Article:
Moncton told to boost immigration in next decade

Moncton needs to significantly increase the number of immigrants moving to the city in the next decade, according to two consultants.

Economist says Moncton must attract 800 immigrants a year, instead of 340

Moncton needs to significantly increase the number of immigrants moving to the city in the next decade, according to two consultants.

David Campbell, an economic development consultant, told Moncton council the city must significantly boost its immigration in the next decade. (CBC)
​Moncton attracts roughly 340 people to settle in the city each year.

David Campbell, an economist and consultant for the city, said that number will need to jump to closer to 800 a year in the next few years.

"If you want to continue to grow the population and supply the labour market needs, we're going to have to see a fairly significant increase even in the short term of immigration," he told Moncton council on Monday night.

In about 10 years, he said the city will have to welcome closer to 1,700 new people per year.

To put that into perspective, Campbell said, Moncton will need to lure as many immigrants to the city each year as presently come to the province.

The economist has called for an increase in immigration in the past. Campbell said more immigration would mean more investment and jobs.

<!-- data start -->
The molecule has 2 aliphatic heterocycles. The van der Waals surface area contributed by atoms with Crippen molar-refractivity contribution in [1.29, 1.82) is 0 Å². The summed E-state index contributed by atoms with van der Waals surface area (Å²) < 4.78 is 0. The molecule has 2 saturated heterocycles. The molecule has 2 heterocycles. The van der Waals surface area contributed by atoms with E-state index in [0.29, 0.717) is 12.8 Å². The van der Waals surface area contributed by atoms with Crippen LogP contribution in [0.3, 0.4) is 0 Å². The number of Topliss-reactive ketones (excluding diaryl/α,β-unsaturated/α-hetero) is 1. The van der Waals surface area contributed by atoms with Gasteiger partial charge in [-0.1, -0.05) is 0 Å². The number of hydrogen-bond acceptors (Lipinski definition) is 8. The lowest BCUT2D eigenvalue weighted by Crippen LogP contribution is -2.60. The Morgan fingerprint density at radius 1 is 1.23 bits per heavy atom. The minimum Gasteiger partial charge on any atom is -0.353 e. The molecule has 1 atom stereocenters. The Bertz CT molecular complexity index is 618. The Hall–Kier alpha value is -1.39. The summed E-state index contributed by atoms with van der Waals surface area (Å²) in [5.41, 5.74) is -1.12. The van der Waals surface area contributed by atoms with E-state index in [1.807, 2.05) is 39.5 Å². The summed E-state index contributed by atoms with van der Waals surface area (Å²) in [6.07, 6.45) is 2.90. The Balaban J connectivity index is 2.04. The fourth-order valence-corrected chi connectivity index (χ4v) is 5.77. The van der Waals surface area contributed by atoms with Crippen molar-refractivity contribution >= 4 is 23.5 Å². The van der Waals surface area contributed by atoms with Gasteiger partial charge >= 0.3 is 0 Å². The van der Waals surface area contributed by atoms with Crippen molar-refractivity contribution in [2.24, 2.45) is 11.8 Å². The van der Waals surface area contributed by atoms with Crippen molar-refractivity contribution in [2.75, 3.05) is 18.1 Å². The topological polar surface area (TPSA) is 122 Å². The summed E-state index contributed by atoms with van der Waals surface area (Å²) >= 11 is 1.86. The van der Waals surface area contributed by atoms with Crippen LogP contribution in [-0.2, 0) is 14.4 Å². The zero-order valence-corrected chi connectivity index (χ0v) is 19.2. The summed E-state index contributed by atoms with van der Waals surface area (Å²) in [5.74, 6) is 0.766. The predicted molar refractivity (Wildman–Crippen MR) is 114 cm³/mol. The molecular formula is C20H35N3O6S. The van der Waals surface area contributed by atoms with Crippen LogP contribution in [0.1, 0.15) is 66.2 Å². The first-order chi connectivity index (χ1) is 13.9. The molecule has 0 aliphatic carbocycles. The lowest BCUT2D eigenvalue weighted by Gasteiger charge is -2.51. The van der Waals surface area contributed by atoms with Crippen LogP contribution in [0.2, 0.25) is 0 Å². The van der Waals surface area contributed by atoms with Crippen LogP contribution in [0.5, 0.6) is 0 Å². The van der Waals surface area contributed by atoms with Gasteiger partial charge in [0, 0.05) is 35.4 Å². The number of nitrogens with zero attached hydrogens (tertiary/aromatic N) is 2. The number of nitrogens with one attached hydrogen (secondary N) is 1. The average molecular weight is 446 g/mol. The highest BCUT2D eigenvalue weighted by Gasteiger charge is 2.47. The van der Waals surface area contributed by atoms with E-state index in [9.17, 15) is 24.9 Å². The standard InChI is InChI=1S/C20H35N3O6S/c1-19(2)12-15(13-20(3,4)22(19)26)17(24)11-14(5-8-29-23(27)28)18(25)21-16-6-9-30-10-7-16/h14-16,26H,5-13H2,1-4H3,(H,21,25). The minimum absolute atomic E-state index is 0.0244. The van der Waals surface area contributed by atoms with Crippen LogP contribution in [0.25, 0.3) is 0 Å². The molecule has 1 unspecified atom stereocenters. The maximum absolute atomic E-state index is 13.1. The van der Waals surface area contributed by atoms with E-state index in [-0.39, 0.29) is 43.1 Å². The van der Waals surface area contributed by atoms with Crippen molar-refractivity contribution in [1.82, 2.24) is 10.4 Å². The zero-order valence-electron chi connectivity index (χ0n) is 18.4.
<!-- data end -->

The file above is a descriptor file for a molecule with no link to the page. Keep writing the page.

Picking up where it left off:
In January, Campbell said New Brunswick welcomed more than 7,000 immigrants between 2006 and 2011. 

A spokesperson with the Department of Post-Secondary Education, Training and Labour said earlier this year the federal government caps New Brunswick's immigration at 625 people a year. Campbell said the New Brunswick government should lobby to have that cap increased to between 2,000 and 3,000 a year.

Changing the city's composition

Campbell said the increase in immigration will change the composition of the city.

Moncton Mayor George LeBlanc said it is important for the city welcome more immigrants in the next few years. (CBC)
And he said the city needs to start talking to people about how Moncton will be changing as more immigrants settle in southeastern New Brunswick.

“We need to now do a better job of expanding public awareness that immigration is going to be a larger part of our community makeup,” he said.

Moncton Mayor George LeBlanc used the consultants' presentation to praise the benefits of immigration to the city.

“I think we also need to consider how much immigration adds to the quality of life and the diversity in our community,” he said.

LeBlanc said he's impressed at how quickly children from immigrant families participate in the many cultural and artistic events in the city.

While Moncton is looking at adding even more immigrants, New Brunswick has not kept pace with the national average when it comes to attracting people from other countries.

Statistic Canada’s 2011 National Household Survey showed the country is home to about 6.8 million foreign-born residents. That accounts for 20.6 per cent of the population, up from 19.8 per cent in 2006.

New Brunswick is well below the national average. Foreign-born people account for 3.9 per cent of New Brunswick’s population. In 1991, that number was 3.3 per cent.

New Brunswick official languages commissioner said earlier this year that the provincial government should also focus more attention on boosting the number of French-speaking immigrants.